Sounds pretty good. It will be a while though....So ask questions along the way!
Okay
 

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Cassypaasch said:
And float bag slowly... and take my tank water add to bag slowly
If you want fish in there you cant add ammonia to the water. You have to do fish-in cycle with fish in there.
 
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Cassypaasch

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StarGirl said:
If you want fish in there you cant add ammonia to the water. You have to do fish-in cycle with fish in there.
I'm going to do fishless, are glo wish hardy or pretty sensitive?
 

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Cassypaasch said:
Hello I'm a beginner to freshwater fish tank, we have a 10 gallon tank I set up with the help of pet store and research. The store said I would be fine introducing glo fish tetras to the tank after I cycled it for only 3 days. From what I'm reading this is wrong and the tank needs at least a week up to 2 weeks to properly cycle. Long story short we got 6 fish they all died within 3 hours of being introduced to the tank. I used a quick start tank additive to cycle the tank and I tested the water with terta 6 in 1 easy strips everything looked good. I returned the fish they were under warranty for 30 days and they also wanted a sample of my tank water which they tested and found nothing wrong with it. They told me to try 3 glo fish tetras this time and see how they do. Same result they died within 3-4 hours. Please I need help what am I doing wrong. I'm very new to this so please explain or ask questions for a beginner. Thank you
Hiya
If you haven’t heard about the nitrogen cycle I advice you should I will put a link that a video that I thinks good
Also in my experience my tanks take 4 to 6 week to cycle. Also the water needs treating with tape safe stuff plus adding that many fish to a new tank would shock the tank and cause ammonia spikes which is really toxic to fish and they are likely to get stresses and die
Also in my personal experience I would advice you don’t listen to the pet shop about buying a lot of fish as they know they will profit on it. it depends on personal preference but I usually walk into a fish store look how clean the tanks are and I try to feel their passion for fish not just trying to sell them

this is my best advice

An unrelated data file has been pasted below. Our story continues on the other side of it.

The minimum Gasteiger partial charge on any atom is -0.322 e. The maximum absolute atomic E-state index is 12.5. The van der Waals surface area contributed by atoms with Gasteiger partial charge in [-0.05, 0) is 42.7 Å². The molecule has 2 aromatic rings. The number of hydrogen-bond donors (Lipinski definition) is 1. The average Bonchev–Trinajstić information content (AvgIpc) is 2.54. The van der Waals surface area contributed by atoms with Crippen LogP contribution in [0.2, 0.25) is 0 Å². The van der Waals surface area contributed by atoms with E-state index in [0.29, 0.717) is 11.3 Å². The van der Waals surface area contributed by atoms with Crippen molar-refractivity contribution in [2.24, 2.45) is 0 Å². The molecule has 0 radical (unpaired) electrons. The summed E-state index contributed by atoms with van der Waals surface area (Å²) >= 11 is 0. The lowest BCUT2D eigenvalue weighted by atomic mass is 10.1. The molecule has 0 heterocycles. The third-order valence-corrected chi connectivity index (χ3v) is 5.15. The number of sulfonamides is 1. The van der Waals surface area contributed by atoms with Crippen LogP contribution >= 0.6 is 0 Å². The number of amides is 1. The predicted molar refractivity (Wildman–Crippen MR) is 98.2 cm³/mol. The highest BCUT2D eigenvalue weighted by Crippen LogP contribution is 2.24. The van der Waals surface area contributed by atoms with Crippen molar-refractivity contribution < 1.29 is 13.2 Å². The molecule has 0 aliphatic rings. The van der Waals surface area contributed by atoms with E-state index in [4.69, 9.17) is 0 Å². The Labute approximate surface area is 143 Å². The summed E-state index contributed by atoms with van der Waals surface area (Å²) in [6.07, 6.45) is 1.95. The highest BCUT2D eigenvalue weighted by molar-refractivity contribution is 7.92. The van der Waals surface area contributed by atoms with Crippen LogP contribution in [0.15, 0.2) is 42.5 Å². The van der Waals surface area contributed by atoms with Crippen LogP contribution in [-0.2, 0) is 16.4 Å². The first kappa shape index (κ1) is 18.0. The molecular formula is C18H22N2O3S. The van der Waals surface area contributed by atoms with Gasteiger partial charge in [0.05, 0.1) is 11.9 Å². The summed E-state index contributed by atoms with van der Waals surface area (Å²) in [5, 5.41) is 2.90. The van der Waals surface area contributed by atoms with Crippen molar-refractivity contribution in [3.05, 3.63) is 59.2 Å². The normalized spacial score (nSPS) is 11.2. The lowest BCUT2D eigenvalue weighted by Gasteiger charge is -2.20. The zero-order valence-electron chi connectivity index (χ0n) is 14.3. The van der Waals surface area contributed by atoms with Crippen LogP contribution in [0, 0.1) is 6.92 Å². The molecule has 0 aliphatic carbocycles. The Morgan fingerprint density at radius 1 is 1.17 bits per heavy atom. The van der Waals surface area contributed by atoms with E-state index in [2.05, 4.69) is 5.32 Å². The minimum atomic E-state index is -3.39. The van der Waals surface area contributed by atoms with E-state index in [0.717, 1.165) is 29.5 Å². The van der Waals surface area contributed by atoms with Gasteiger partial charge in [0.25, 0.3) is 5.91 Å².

Thanks for reading
Good look!
 

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Cassypaasch said:
I'm going to do fishless, are glo wish hardy or pretty sensitive?
I guess I don't understand. Are you getting fish right away or are you talking in the future?
 
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Cassypaasch

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StarGirl said:
I guess I don't understand. Are you getting fish right away or are you talking in the future?
In future want to get tank figured out I have already lost 9 don't want them to keep dying
 

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Cassypaasch said:
In future want to get tank figured out I have already lost 9 don't want them to keep dying
ok I was just confused because you said fishless but then asked how sensitive glofish were....lol
 
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Cassypaasch

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So ammonia is bad for fish but I need it to cycle the tank?

Fish dying in 3 hours and there behavior was sink to bottom breath heavy then die does it sound like new tank syndrome... just need to get the tank cycled and try again?
 

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Yes ammonia is very bad for fish. If you are doing a fishless cycle there are NO fish in the tank until it is finished cycling. If you want fish right away you can do the fish in cycle. You would have to keep ammonia caused by the fish themselves down to next to zero by doing LOTS of water changes. No adding ammonia. Just the ammonia from the fish poop.
 

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Cassypaasch said:
And float bag slowly... and take my tank water add to bag slowly
Pretty much, if you’d like I can link you an article or video about fish acclimation
Cassypaasch said:
I'm going to do fishless, are glo wish hardy or pretty sensitive?
glo fish are quite hardy and a good beginner fish, but any fish will be vulnerable with improper care so it is important to have an optimal environment with stable conditions.

It sounds like your pet store has not been giving you good information, but this is normal for chain stores as not everyone owns fish, nor do all of them own the fish you plan to own, and it’s possible you are speaking to someone who isn’t even from the aquatics department or someone who does not currently own fish. Never solely rely on pet store employees for information and always do your own research. If you need advice, you can come on the forum and ask your questions. You will receive a variety of answers from people who have owned fish for years, some who own the same as you. However, it’s still good to ask the petstore questions. They will know when they got the fish, if/what the fish have been eating, what parameters they keep the fish in, the personality of the fish, and they willing tell you about what they know on the fish based off of caring for them in the store, all valuable to know since you will be owning this fish. That being said, always ask to speak to the aquatic specialist when you go to a chain store and be observant of the fish there. If the person taking care of them isn’t doing a good job (dead fish, overcrowded tanks, incompatible fish together, sick fish, excess food, etc) this will tell you the person taking care of the fish is probably not doing a good job. This means not only will their information most likely lack value, but it also means the fish you’re about to buy are likely to be sick or weak. If this is the case, I would get your fish from a different store. How the fish is cared for in the store can have a huge toll on their health when it’s not done properly